rough notes


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Several months ago, i had to take part in an icebreaking session.  we were given small slips paper, and were told to give our name to introduce ourselves, and then say a few words about whatever was written on the slip.

There were fifty or so of us, and it took a while before it would be my turn to speak up.  as i sat there, listening to people give their names – names i’d quickly forget until i’d have the chance to properly get to know them – i noticed that some people said “I am Jane Doe” while others said “My name is John Hancock.”  And i laughed.

And then when it was my turn to speak.  I said something ridiculous that was funny to me but bland to everyone else.  I can’t remember it now, but it was a small little quip about how names and identities are distinct.  Most of the time, the chasm that exists between the two matters little to us.  I think for most people, the chasm doesn’t even exist – it was bridged long ago and though the structure may be false, that’s okay.

I got stuck on the actual words being spoken by my friends when they were identifying themselves. Some said, “My name is,” while others said, “I am.”  Those who said “I am Jeff” or “I am Jennifer” had made a clear link between their understanding of their self and the utterance that followed.  Their existence is marked by the sound, “Jeff,” or “Jennifer.”  Those who said “My name is Mark,” or “My name is Mandy,” on the other hand, had made the distinction that the utterance which follows is only an appellation.  It is not necessarily an adjective, but still, all it does is describe the person.

I’m no linguist, so I can’t explain this as well as I’d like to.  But the difference can be better understood by comparing how we describe ourselves in English to how it’s done in French.  We don’t normally give a second thought to saying “My name is so-and-so,” but what if we were to think about how it’s done in a foreign language?  In French, we introduce ourselves to people by saying “Je m’appelle”.   In our first French classes, we don’t learn that “Je m’appelle” is a reflexive construction of the verb “appeller,” which means “to call” as in “to describe.”  Instead, we’re told that “Je m’appelle” means, “My name is.”  And idiomaticlly, it does: it’s the phrase used in the same situations as “my name is” used in English.  But take that construction apart, and the difference between “I am so-and-so” and “My name is so-and-so” becomes as clear as day.  When we say, “Je m’appelle,” we are saying something akin to “I am called by,” or “The descriptor I use to describe myself is…”  My person or my self, that is, is not necessarily the utterance I am about to use to identify “me” with.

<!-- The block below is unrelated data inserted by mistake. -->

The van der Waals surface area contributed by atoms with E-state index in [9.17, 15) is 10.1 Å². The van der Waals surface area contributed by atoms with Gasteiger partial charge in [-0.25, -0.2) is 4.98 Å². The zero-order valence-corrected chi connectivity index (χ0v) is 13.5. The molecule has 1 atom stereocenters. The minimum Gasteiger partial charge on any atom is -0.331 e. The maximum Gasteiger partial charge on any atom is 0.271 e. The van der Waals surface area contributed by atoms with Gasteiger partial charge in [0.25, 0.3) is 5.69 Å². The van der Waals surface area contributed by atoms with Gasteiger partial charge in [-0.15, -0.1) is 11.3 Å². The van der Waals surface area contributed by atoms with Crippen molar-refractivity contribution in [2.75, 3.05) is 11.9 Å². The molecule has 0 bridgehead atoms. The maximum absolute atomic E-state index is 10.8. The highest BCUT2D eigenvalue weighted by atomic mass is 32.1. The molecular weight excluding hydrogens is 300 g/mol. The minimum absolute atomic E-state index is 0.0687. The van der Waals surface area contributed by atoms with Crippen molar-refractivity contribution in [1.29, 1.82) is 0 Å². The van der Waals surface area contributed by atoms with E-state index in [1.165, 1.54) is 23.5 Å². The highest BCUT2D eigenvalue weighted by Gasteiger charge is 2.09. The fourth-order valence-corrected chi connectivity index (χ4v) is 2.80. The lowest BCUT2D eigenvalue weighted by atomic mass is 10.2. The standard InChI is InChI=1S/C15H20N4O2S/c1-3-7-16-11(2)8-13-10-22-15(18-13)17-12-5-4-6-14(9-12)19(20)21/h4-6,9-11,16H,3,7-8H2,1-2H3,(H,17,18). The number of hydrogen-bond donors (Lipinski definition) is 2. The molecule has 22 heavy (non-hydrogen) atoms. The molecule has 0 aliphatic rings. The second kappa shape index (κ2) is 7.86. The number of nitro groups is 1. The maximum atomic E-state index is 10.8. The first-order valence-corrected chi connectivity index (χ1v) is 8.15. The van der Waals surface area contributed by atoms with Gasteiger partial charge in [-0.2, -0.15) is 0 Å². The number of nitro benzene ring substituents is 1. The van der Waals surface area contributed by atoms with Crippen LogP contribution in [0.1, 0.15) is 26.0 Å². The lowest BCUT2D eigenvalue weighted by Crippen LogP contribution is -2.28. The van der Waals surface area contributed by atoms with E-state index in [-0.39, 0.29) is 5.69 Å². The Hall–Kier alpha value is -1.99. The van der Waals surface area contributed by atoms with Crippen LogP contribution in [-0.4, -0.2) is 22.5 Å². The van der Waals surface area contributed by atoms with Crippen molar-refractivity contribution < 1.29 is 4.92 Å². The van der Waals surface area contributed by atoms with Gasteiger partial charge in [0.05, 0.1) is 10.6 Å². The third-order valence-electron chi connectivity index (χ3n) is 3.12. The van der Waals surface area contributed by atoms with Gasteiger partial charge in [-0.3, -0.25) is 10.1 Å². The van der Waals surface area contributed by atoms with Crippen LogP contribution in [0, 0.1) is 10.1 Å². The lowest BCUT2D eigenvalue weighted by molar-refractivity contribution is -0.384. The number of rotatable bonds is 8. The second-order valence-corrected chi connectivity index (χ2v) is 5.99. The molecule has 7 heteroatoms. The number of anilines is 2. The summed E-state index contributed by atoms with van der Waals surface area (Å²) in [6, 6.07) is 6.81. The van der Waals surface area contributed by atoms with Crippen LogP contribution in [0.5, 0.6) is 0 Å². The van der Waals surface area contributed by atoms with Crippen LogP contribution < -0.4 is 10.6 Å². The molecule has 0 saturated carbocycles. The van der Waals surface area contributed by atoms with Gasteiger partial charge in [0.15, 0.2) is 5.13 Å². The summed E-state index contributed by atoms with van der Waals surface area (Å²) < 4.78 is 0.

I like this negotiation of identity that goes on every time I say “My name is.”  Perhaps that’s why I so willingly changed my name in the past, and so willingly have constructed another identity (if not several identities) on the internet.  An identity is nothing more than a public facet of our self.  And a name is imposed on us. Marshall Mathers gets this, and I do, too.

Anyway.  I may have written about this before.  it’s all derivative at this point in my life (no pun intended).

Written by mitchellirons

April 14, 2009 at 9:49 am

Posted in ecrits

Tagged with , ,

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